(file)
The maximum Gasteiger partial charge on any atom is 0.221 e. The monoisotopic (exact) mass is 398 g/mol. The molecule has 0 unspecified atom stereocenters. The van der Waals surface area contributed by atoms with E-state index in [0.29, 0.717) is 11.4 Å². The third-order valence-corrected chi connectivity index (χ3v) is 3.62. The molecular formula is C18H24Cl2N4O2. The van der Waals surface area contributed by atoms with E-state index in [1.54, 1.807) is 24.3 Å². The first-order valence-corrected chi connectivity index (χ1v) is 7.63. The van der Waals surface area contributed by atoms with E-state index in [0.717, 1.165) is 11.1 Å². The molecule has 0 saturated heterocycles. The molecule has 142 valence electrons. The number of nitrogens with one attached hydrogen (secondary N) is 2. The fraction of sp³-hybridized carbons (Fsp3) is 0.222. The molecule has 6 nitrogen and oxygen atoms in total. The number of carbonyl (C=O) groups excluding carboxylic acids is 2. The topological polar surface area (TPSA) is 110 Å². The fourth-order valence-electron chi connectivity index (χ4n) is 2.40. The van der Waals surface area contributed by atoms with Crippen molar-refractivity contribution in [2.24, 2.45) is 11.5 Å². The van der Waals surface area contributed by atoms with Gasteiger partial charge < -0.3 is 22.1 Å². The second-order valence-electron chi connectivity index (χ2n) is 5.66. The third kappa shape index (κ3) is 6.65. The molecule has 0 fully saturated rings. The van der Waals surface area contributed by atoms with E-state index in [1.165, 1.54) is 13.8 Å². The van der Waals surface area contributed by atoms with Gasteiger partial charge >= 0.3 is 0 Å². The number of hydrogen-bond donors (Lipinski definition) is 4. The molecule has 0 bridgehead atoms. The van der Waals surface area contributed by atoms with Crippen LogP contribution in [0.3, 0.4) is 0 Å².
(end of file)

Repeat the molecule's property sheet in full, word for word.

The maximum Gasteiger partial charge on any atom is 0.221 e. The monoisotopic (exact) mass is 398 g/mol. The molecule has 0 unspecified atom stereocenters. The van der Waals surface area contributed by atoms with E-state index in [0.29, 0.717) is 11.4 Å². The third-order valence-corrected chi connectivity index (χ3v) is 3.62. The molecular formula is C18H24Cl2N4O2. The van der Waals surface area contributed by atoms with E-state index in [1.54, 1.807) is 24.3 Å². The first-order valence-corrected chi connectivity index (χ1v) is 7.63. The van der Waals surface area contributed by atoms with E-state index in [0.717, 1.165) is 11.1 Å². The molecule has 0 saturated heterocycles. The molecule has 142 valence electrons. The number of nitrogens with one attached hydrogen (secondary N) is 2. The fraction of sp³-hybridized carbons (Fsp3) is 0.222. The molecule has 6 nitrogen and oxygen atoms in total. The number of carbonyl (C=O) groups excluding carboxylic acids is 2. The topological polar surface area (TPSA) is 110 Å². The fourth-order valence-electron chi connectivity index (χ4n) is 2.40. The van der Waals surface area contributed by atoms with Crippen molar-refractivity contribution in [2.24, 2.45) is 11.5 Å². The van der Waals surface area contributed by atoms with Gasteiger partial charge < -0.3 is 22.1 Å². The second-order valence-electron chi connectivity index (χ2n) is 5.66. The third kappa shape index (κ3) is 6.65. The molecule has 0 fully saturated rings. The van der Waals surface area contributed by atoms with E-state index in [1.165, 1.54) is 13.8 Å². The van der Waals surface area contributed by atoms with Gasteiger partial charge >= 0.3 is 0 Å². The number of hydrogen-bond donors (Lipinski definition) is 4. The molecule has 0 bridgehead atoms. The van der Waals surface area contributed by atoms with Crippen LogP contribution in [0.3, 0.4) is 0 Å².